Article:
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Fiji Time: 11:41 PM on Wednesday 3 September

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Children suffer a lot

Nasik Swami
Monday, December 10, 2012

A LOT of children in Fiji are facing social problems that are affecting their growth from an early age.

This was revealed to this newspaper by one of New Zealand's renowned adolescent psychiatrist and child consultant Doctor Muhammad Arshad.

Dr Arshad who was in Fiji last week to assist the Ministry of Health in identifying children who needed assistance in psychiatric care said he was shocked to see what children in Fiji were going through.

He said he had examined about 200 children in Fiji between the ages of six to 20 and found out that a lot them had been abused.

"The rights of children in this country are not respected. Children are abused and are subject to violence," Dr Arshad said.

He said he had noted that some parents in the country did not fulfil the needs of their children but shouldered them with huge responsibilities at a tender age.

"Parents should spend quality time with their children. They should listen to children and do not pressure them to do things," Dr Arshad said.

He said in Fiji, there were a lot of parents who were seeking divorce, separated and some often fought in front of their children.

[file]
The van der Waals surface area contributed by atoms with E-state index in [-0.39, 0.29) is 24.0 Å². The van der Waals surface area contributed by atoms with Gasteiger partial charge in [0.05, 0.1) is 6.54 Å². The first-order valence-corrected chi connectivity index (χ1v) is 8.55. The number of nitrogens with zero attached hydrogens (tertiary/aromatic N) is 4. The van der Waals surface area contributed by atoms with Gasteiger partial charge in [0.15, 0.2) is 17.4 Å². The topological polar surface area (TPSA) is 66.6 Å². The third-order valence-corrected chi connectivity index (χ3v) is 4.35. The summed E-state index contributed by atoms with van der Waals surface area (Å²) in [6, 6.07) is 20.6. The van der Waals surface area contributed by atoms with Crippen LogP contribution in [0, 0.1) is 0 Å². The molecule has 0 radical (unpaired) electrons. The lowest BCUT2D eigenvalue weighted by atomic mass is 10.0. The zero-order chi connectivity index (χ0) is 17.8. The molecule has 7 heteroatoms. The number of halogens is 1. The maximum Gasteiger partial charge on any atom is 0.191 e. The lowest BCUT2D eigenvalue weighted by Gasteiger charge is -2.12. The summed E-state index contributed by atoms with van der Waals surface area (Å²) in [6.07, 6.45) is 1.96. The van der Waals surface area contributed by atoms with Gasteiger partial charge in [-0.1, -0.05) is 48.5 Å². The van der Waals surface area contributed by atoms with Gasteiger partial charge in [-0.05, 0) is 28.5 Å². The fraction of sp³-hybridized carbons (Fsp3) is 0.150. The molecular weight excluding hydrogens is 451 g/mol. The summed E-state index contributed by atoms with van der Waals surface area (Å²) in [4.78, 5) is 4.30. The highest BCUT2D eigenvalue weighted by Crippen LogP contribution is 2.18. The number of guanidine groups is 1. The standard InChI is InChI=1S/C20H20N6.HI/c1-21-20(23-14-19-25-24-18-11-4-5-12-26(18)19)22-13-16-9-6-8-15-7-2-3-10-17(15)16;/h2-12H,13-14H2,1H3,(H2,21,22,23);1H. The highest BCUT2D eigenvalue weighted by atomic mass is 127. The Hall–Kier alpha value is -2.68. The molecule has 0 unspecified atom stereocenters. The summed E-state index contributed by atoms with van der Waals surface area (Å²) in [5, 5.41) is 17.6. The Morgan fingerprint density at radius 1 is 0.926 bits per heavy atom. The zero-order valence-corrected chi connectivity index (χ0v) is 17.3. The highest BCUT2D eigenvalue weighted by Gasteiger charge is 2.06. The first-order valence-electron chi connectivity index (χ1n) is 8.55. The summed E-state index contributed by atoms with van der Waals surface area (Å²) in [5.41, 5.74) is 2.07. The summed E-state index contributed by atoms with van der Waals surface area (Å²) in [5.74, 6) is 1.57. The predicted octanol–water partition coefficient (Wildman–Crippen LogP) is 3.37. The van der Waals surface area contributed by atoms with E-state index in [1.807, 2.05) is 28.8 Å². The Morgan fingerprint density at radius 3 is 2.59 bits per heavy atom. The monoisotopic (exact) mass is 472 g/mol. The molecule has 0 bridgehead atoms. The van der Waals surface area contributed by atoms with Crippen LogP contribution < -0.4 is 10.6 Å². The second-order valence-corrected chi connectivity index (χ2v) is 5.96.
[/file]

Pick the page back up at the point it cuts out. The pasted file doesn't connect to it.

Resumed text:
"These are the things that affect the growth of a child. At the age of six, their minds are developing and adapt to changes they often see," Dr Arshad said.

He said most children examined also revealed that they were verbally abused.

"These sorts of abuses leave a stigma, which affects the mentality of children when they grow into adults."

Dr Arshad said majority of the children in Fiji were not given happiness but shouldered responsibility when they were six to seven years of age.

"The age to shoulder responsibilities start at 14 years and onwards," he said.

Dr Arshad said children in Fiji faced huge trauma which lasted their entire life.

He said children should not be sent to special homes but should be brought up by their parents in their own homes.

"Special homes are like prisons for children. They face huge difficulties growing up in such places," he said.

Dr Arshad said if people started respecting children, it meant they were respecting the future of the society.


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